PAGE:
US authorities failed to detain Tamerlan Tsarnaev, who would later become one of the two Boston Marathon bombers, when he entered the country in 2012, because of a spelling mistake in a security database, a Congressional report has found.

According to the report, which was prepared by the House Homeland Security Committee, the FBI and the CIA had been warned of Tsarnaev’s extremist views by Russian authorities in 2011. After an investigation and a personal interview, the CIA concluded that Tsarnaev had no links to terrorism. Nevertheless, the agency entered Tsarnaev’s name, in its correct spelling, into a Customs and Border Protection database, NBC reported Wednesday.

But when they refreshed the blacklist after the investigation, CIA officials accidentally misspelled Tsarnaev’s name as “Tsarnayev.” Thus, his name did not alert security officials when he returned from a 2012 trip to Russia, where, according to US officials, he “may have been in touch” with suspected militants.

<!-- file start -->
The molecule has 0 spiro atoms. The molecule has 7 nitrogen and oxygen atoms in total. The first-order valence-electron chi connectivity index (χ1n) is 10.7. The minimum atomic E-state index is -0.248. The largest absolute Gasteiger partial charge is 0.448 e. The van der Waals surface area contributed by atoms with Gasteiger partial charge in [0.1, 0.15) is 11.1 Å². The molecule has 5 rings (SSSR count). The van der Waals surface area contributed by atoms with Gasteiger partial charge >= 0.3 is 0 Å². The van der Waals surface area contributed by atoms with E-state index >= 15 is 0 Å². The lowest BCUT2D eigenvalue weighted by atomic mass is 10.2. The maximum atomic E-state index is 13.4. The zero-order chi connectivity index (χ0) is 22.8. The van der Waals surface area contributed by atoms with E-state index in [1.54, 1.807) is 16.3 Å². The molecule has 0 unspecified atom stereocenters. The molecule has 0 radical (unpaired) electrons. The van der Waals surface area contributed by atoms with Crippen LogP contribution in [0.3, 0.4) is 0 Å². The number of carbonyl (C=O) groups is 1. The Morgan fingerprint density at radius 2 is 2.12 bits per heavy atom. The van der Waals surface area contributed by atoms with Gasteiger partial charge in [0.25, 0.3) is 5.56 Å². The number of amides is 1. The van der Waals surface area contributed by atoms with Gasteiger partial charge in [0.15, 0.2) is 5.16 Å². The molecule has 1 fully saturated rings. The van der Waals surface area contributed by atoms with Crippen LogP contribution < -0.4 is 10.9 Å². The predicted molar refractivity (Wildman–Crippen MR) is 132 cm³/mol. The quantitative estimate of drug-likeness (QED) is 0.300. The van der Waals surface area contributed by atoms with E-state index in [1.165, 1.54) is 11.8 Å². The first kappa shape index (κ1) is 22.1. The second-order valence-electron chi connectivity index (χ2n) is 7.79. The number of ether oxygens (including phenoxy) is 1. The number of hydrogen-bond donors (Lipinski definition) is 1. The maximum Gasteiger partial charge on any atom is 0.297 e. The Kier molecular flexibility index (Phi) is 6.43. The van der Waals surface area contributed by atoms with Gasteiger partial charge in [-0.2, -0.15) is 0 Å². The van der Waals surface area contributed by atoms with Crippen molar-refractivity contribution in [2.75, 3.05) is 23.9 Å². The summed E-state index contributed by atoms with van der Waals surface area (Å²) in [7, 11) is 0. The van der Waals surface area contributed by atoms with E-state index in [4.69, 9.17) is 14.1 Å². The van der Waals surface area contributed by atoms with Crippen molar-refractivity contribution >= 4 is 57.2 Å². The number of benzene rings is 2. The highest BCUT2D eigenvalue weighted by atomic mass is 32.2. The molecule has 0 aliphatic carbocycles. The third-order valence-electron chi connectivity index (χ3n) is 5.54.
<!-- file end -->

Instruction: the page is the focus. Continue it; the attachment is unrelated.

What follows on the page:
In the wake of the bombing, Homeland Security Secretary Janet Napolitano acknowledged that the system had “pinged” when Tsarnaev left the US, but said his re-entry remained unnoticed.

“By the time he returned all investigations had been closed,” she said at the time.

Three people were killed and some 260 were wounded on April 15 last year when two explosives-packed pressure cookers exploded near the finish line of the Boston Marathon. Several of the injured lost limbs.

Tsarnaev, then 26, and his 19-year-old brother, Dzhokhar, were cornered by police after a four-day manhunt. Tamerlan died after an exchange of fire with police while Dzhokhar was wounded.

In January, US Attorney General Eric Holder said that courts would seek a rare federal death penalty for Dzhokhar Tsarnaev.

“The nature of the conduct at issue and the resultant harm compel this decision,” Holder said in a statement on the prosecution of the now-20-year-old, a US citizen from a Chechen Muslim family.

The brothers are said to have built the bombs with help from an online al-Qaeda magazine, but they are not accused of having received help from any organized foreign terror group.

If Tsarnaev is executed, he will be the first defendant to be put to death at federal level since Timothy McVeigh, who went to the death chamber in June 2001 for the Oklahoma City bombing.

AFP contributed to this report